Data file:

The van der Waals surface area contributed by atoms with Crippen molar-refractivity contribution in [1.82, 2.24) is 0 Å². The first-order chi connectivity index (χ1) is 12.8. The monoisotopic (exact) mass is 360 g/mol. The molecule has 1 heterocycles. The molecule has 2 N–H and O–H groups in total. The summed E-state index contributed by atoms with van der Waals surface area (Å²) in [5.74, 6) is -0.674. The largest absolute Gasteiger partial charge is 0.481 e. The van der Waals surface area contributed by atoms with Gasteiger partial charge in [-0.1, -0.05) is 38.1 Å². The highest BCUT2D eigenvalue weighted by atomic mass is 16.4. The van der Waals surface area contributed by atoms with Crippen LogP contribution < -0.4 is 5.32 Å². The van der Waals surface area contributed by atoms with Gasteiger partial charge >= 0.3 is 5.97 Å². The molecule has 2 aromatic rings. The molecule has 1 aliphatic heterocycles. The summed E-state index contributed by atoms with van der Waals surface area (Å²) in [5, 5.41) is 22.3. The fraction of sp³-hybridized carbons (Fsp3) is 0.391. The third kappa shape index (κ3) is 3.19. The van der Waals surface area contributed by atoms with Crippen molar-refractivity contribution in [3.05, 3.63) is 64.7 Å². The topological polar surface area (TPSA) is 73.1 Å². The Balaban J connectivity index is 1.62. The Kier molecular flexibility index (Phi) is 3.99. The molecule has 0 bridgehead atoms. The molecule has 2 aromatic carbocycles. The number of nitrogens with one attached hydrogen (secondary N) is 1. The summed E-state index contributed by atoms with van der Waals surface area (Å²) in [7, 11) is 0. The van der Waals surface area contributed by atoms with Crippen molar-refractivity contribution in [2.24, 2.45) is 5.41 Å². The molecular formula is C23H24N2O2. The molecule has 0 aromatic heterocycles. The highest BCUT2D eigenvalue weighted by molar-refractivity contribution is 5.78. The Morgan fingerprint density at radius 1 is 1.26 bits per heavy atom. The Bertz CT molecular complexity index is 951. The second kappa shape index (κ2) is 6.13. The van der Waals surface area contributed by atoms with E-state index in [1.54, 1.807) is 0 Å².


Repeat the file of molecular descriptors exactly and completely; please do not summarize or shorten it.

The van der Waals surface area contributed by atoms with Crippen molar-refractivity contribution in [1.82, 2.24) is 0 Å². The first-order chi connectivity index (χ1) is 12.8. The monoisotopic (exact) mass is 360 g/mol. The molecule has 1 heterocycles. The molecule has 2 N–H and O–H groups in total. The summed E-state index contributed by atoms with van der Waals surface area (Å²) in [5.74, 6) is -0.674. The largest absolute Gasteiger partial charge is 0.481 e. The van der Waals surface area contributed by atoms with Gasteiger partial charge in [-0.1, -0.05) is 38.1 Å². The highest BCUT2D eigenvalue weighted by atomic mass is 16.4. The van der Waals surface area contributed by atoms with Crippen LogP contribution < -0.4 is 5.32 Å². The van der Waals surface area contributed by atoms with Gasteiger partial charge >= 0.3 is 5.97 Å². The molecule has 2 aromatic rings. The molecule has 1 aliphatic heterocycles. The summed E-state index contributed by atoms with van der Waals surface area (Å²) in [5, 5.41) is 22.3. The fraction of sp³-hybridized carbons (Fsp3) is 0.391. The third kappa shape index (κ3) is 3.19. The van der Waals surface area contributed by atoms with Crippen molar-refractivity contribution in [3.05, 3.63) is 64.7 Å². The topological polar surface area (TPSA) is 73.1 Å². The Balaban J connectivity index is 1.62. The Kier molecular flexibility index (Phi) is 3.99. The molecule has 0 bridgehead atoms. The molecule has 2 aromatic carbocycles. The number of nitrogens with one attached hydrogen (secondary N) is 1. The summed E-state index contributed by atoms with van der Waals surface area (Å²) in [7, 11) is 0. The van der Waals surface area contributed by atoms with Crippen molar-refractivity contribution in [2.24, 2.45) is 5.41 Å². The molecular formula is C23H24N2O2. The molecule has 0 aromatic heterocycles. The highest BCUT2D eigenvalue weighted by molar-refractivity contribution is 5.78. The Morgan fingerprint density at radius 1 is 1.26 bits per heavy atom. The Bertz CT molecular complexity index is 951. The second kappa shape index (κ2) is 6.13. The van der Waals surface area contributed by atoms with E-state index in [1.54, 1.807) is 0 Å².